The poem grew out of reflecting about teaching moments that remain most vivid
after decades. In this case, my prompt worked, but the most important part was that
I got out of the way. Teachers plant seed. We don't make the harvest, and often are
not even there when it happens. It this case, I was lucky.
Louie Clay (né Louie Crew), 78, is an emeritus professor at Rutgers. Editors have
published 2,379 of his manuscripts. Later in 2015 Church Publishing, Inc., will
release Letters from Samaria: Prose and Poetry of Louie Clay (né Louie Crew), Gay
Prophet of the Episcopal Church 1974-2014 selected and edited by Max Niedzwiecki
"You're making trouble.
Several of your other white colleagues
stormed here a few hours ago
to complain that you harass them!"
"What!?" I asked.
"They claim one of your students asked them
more than 20 questions about the Black community --
the names of the main funeral homes, churches,
restaurants, cemeteries – which we blacks use in this town.
I think I see what you're getting at, but can't you bail me out?
I've got enough headaches right now trying to get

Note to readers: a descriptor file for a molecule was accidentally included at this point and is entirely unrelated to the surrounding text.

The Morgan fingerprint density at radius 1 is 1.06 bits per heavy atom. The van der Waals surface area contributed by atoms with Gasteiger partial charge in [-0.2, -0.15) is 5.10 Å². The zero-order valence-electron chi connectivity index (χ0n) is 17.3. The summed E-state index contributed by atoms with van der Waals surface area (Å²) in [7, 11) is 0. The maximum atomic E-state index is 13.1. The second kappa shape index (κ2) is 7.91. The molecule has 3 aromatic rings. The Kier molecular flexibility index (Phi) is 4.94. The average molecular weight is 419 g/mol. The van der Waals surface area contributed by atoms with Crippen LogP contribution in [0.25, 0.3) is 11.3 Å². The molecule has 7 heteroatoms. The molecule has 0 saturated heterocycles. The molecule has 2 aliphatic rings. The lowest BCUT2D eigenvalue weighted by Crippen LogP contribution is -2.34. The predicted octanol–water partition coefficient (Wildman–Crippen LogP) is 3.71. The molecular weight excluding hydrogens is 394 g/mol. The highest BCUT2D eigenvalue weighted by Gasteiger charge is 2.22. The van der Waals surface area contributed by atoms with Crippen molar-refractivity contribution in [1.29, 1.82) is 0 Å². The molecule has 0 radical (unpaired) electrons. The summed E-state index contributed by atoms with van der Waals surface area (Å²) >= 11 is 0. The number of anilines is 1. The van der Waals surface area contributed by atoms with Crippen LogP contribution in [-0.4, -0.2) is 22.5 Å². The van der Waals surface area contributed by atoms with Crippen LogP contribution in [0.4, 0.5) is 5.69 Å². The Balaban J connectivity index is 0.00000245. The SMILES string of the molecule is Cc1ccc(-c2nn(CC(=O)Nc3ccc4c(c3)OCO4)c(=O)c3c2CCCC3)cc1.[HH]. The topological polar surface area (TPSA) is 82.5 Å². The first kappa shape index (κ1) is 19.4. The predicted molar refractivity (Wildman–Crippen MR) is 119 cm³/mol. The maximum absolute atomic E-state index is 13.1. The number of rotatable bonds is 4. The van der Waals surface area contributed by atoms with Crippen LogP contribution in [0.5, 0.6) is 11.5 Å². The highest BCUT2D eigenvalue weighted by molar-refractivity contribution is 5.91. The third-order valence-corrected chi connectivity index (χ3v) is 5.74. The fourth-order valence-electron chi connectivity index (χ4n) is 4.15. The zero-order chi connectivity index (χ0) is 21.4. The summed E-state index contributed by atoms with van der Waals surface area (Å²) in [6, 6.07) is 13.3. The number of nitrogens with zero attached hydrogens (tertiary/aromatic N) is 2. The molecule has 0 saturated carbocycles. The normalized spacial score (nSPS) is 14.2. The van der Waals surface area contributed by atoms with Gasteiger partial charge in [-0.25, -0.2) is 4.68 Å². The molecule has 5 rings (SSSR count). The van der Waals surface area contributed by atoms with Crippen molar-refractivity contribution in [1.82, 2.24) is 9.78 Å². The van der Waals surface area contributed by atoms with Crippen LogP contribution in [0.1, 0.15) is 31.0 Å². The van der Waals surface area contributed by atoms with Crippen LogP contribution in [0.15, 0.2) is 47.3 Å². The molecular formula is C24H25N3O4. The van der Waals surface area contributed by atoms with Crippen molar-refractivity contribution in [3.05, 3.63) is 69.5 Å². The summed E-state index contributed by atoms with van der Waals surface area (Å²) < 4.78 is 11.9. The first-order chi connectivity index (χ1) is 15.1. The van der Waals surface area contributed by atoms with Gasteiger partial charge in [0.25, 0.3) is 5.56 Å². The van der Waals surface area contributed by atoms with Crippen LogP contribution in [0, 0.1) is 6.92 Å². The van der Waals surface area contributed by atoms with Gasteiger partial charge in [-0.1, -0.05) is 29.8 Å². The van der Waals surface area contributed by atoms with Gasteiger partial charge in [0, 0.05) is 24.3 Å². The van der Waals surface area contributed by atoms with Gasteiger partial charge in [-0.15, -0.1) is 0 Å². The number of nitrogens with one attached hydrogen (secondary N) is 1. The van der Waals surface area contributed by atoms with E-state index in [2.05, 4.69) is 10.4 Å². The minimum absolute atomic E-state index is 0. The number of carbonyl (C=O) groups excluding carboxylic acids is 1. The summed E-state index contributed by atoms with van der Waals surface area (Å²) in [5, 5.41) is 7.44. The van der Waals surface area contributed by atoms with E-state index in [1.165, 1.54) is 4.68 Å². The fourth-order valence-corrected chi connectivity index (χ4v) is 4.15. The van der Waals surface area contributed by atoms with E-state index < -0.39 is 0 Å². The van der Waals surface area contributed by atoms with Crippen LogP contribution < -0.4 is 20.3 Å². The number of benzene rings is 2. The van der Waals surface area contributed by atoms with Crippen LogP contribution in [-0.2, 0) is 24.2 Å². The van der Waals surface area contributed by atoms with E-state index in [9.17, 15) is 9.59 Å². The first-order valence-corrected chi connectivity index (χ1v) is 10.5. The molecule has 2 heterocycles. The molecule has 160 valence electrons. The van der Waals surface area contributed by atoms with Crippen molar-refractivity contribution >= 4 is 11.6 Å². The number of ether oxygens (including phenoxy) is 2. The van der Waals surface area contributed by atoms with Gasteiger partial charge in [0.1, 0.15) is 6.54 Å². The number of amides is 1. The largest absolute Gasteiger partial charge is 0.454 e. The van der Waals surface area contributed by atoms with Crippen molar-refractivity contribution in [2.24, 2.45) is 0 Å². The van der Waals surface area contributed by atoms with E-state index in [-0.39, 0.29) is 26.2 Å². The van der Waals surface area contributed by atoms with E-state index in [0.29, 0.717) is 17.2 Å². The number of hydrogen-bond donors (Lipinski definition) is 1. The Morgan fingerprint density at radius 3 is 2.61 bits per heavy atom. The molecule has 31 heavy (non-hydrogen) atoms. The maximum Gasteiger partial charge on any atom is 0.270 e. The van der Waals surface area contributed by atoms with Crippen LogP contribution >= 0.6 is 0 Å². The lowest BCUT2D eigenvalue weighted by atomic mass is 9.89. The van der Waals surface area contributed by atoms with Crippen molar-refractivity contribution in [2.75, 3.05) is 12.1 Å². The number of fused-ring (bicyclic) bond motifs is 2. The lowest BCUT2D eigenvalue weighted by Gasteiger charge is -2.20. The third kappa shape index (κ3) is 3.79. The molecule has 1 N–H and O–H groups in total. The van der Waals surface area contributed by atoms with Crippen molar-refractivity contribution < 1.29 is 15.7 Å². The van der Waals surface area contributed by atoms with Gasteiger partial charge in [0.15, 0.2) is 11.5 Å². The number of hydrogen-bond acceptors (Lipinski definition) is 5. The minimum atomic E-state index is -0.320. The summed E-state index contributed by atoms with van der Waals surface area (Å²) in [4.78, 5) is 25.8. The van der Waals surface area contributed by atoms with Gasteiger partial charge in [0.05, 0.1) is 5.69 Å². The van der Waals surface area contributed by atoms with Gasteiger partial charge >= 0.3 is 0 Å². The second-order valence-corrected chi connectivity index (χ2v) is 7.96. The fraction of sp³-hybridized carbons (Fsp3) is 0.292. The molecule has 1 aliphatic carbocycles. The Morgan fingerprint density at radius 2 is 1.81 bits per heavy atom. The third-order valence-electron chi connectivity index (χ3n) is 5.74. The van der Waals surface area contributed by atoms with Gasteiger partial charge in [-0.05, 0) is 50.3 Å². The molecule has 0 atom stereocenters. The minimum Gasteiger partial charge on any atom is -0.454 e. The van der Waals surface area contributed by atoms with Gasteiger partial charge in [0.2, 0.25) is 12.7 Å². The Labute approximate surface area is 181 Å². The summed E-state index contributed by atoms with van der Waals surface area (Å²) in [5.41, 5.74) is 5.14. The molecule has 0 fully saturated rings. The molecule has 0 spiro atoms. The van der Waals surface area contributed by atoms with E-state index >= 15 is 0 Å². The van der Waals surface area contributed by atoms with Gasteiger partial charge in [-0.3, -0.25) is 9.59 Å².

the Methodists to fork up for some of our bills like they promised...."
I had told the student not to throw at me any more glib,
general complaints about how whites exploited blacks.
"Prove it," I badgered him. "Make the case stick.
You're not in a bull session.
We're not here to pool our ignorance or our feelings.
This is college. You're a lawyer in court. I'm a sleepy judge.
Awaken me, or lose your case!"
My student proved that most white teachers on the campus
did not live and move within the community
they purported to serve.
The missionaries, stung, squealed.
I remember that student's paper 40 years later.
I don't remember hundreds of safer ones.